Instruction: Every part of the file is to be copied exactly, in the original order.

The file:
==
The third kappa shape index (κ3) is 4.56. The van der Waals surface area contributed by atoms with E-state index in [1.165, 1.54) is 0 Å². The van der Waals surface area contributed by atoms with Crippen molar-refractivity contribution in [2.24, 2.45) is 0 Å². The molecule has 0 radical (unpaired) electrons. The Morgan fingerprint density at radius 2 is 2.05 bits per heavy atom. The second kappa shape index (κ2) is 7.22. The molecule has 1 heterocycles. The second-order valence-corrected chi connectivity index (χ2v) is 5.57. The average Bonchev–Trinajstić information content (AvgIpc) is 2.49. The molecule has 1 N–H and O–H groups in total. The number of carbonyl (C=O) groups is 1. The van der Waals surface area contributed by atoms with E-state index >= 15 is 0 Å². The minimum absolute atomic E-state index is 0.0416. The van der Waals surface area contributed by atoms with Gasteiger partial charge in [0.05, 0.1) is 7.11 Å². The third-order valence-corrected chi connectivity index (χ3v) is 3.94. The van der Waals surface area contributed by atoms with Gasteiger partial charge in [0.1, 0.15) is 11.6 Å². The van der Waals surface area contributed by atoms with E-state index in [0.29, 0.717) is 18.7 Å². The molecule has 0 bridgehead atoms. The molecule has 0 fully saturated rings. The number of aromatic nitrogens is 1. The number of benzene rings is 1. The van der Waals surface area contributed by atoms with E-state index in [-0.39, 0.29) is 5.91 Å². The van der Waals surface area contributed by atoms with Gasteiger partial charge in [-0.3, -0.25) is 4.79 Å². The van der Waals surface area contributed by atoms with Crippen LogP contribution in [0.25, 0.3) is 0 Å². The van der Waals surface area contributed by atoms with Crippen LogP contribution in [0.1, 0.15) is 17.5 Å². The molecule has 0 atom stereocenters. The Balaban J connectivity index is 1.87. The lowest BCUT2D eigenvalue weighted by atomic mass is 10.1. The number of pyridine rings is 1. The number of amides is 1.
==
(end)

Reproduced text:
The third kappa shape index (κ3) is 4.56. The van der Waals surface area contributed by atoms with E-state index in [1.165, 1.54) is 0 Å². The van der Waals surface area contributed by atoms with Crippen molar-refractivity contribution in [2.24, 2.45) is 0 Å². The molecule has 0 radical (unpaired) electrons. The Morgan fingerprint density at radius 2 is 2.05 bits per heavy atom. The second kappa shape index (κ2) is 7.22. The molecule has 1 heterocycles. The second-order valence-corrected chi connectivity index (χ2v) is 5.57. The average Bonchev–Trinajstić information content (AvgIpc) is 2.49. The molecule has 1 N–H and O–H groups in total. The number of carbonyl (C=O) groups is 1. The van der Waals surface area contributed by atoms with E-state index >= 15 is 0 Å². The minimum absolute atomic E-state index is 0.0416. The van der Waals surface area contributed by atoms with Gasteiger partial charge in [0.05, 0.1) is 7.11 Å². The third-order valence-corrected chi connectivity index (χ3v) is 3.94. The van der Waals surface area contributed by atoms with Gasteiger partial charge in [0.1, 0.15) is 11.6 Å². The van der Waals surface area contributed by atoms with E-state index in [0.29, 0.717) is 18.7 Å². The molecule has 0 bridgehead atoms. The molecule has 0 fully saturated rings. The number of aromatic nitrogens is 1. The number of benzene rings is 1. The van der Waals surface area contributed by atoms with E-state index in [-0.39, 0.29) is 5.91 Å². The van der Waals surface area contributed by atoms with Gasteiger partial charge in [-0.3, -0.25) is 4.79 Å². The van der Waals surface area contributed by atoms with Crippen LogP contribution in [0.25, 0.3) is 0 Å². The van der Waals surface area contributed by atoms with Crippen LogP contribution in [0.1, 0.15) is 17.5 Å². The molecule has 0 atom stereocenters. The Balaban J connectivity index is 1.87. The lowest BCUT2D eigenvalue weighted by atomic mass is 10.1. The number of pyridine rings is 1. The number of amides is 1.